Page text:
From the Detroit Free Press comes this story about U.S. Customs seizing hundreds of pre-historic fossils for an apparent failure to declare. The article does not make it clear if they were declared at all, or if there was a false declaration (e.g., declared imported for exhibition at a trade show instead of imported for sale). There is probably a reason why the importer(s) never filed a petition for remission to have the fossils returned.
An excerpt of the story follows, with my emphasis in bold:
The fossils — whose origins and age are unknown — were seized in March 2011 after two Canadian men at the Ambassador Bridge claimed they were attending a fossil trade show in Illinois.
A secondary inspection revealed several boxes containing more than 1,100 fossils that were for sale. They were seized because the unidentified men did not properly declare their goods.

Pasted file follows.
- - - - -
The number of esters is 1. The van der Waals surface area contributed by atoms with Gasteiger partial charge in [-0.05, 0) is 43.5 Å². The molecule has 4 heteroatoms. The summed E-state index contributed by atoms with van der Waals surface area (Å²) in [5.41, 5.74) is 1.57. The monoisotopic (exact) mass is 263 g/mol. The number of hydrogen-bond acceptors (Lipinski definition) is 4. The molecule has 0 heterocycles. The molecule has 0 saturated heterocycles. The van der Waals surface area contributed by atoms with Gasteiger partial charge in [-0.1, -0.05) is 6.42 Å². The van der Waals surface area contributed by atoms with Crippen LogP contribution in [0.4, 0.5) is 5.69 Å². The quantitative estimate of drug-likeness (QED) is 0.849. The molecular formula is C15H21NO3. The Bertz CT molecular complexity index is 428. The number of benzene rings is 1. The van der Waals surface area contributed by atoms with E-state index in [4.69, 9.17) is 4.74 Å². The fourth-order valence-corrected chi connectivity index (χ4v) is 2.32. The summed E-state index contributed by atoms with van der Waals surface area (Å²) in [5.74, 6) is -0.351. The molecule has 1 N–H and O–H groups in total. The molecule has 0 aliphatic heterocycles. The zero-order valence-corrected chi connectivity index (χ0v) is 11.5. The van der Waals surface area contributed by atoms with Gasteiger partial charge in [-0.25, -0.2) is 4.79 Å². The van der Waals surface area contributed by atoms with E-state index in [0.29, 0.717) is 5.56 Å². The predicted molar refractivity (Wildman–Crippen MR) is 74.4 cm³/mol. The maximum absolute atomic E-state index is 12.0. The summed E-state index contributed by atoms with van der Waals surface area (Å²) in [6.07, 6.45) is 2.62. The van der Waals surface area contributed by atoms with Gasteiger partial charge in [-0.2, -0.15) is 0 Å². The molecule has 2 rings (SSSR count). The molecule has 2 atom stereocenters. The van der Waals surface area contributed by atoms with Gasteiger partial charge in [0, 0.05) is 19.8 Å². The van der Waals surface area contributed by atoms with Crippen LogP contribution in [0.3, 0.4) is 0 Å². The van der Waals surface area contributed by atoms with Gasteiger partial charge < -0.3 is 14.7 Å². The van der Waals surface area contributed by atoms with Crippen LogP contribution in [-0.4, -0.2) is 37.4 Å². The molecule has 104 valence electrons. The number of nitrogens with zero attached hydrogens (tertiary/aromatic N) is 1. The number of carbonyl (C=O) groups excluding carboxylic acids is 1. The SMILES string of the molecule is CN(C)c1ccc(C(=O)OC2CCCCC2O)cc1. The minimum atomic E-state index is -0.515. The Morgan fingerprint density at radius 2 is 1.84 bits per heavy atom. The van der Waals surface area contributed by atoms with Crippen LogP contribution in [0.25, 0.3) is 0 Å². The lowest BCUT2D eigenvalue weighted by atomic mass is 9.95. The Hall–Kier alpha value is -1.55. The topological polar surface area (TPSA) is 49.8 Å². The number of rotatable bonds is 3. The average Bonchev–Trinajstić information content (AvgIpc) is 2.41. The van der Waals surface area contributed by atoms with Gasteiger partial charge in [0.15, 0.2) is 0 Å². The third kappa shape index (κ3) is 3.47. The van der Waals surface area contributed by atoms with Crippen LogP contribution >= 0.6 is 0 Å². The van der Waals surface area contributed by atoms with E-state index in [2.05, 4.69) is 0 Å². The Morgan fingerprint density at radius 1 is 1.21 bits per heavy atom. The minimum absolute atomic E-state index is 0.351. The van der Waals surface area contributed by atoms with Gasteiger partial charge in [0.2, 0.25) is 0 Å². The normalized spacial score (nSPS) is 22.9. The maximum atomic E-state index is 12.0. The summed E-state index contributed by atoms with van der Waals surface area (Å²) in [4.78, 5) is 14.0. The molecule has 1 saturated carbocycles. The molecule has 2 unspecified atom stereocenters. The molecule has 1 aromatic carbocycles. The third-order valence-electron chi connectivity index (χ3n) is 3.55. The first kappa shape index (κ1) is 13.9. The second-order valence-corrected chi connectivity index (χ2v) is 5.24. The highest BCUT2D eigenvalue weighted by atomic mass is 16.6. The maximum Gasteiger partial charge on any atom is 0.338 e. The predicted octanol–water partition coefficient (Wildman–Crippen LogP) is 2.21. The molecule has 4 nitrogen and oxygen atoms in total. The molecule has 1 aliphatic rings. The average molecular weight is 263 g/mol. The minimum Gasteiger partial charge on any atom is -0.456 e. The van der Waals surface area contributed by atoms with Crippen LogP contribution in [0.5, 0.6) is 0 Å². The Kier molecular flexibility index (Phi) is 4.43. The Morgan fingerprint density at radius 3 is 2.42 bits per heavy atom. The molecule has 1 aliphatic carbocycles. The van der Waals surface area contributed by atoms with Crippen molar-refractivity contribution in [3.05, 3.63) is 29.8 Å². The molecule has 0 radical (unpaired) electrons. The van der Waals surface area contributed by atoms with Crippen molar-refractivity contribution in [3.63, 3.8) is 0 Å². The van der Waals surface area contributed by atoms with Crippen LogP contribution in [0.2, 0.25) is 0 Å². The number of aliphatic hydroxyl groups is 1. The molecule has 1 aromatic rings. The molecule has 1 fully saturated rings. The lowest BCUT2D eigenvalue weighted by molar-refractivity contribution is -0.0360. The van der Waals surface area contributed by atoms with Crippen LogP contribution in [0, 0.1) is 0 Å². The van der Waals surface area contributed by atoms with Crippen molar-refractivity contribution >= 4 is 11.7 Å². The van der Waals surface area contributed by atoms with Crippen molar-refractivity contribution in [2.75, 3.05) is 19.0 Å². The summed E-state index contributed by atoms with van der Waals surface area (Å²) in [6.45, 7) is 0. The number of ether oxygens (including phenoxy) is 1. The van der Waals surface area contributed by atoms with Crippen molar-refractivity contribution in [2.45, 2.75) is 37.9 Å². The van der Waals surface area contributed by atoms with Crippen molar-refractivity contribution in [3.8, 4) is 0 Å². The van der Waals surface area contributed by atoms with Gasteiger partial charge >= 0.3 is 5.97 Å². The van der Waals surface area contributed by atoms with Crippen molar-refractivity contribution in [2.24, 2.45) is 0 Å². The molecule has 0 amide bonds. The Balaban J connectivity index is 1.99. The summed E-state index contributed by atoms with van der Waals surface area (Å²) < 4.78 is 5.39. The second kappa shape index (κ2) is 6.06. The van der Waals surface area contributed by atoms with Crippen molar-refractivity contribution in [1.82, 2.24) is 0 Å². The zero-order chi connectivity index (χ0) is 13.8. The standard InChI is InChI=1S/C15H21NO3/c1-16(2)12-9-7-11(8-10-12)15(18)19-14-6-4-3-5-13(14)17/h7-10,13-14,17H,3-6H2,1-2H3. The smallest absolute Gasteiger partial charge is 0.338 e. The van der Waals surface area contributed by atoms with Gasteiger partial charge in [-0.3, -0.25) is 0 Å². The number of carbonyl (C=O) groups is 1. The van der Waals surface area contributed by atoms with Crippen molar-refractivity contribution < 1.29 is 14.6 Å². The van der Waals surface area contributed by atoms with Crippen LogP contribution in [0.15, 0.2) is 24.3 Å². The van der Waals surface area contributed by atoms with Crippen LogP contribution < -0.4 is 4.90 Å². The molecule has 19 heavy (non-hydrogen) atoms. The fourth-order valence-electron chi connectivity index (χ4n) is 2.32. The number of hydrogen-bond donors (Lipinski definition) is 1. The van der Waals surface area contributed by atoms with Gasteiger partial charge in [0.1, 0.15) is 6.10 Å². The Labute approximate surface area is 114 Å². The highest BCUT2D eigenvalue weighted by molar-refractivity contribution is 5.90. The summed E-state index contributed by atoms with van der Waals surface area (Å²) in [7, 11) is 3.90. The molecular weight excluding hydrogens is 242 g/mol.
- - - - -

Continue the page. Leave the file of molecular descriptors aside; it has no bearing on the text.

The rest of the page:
[Customs spokesman Ken Hammond] said the agency tried to contact the men several times to reclaim the fossils and pay associated penalties, but they never got back in touch with customs and border protection.
Hammond did not now how much the penalties were. He said the men were not criminally charged. He did not know where the men acquired the fossils.
“The bad part that happened with these individuals is they didn’t declare their intentions to us,” Hammond said, adding that the men would have had to go through the proper importing process.
[ . . . ]
19 USC § 1497 subjects any article excluded in the declaration and entry made by the importer (and not mentioned before baggage inspection begins) to forfeiture. There could also be a monetary penalty under the same statute equal to the value of the fossils.
Customs can, and does, have authority to donate seized property in certain circumstances. Earlier this year, Customs donated $1.3 million worth of seized property to charities.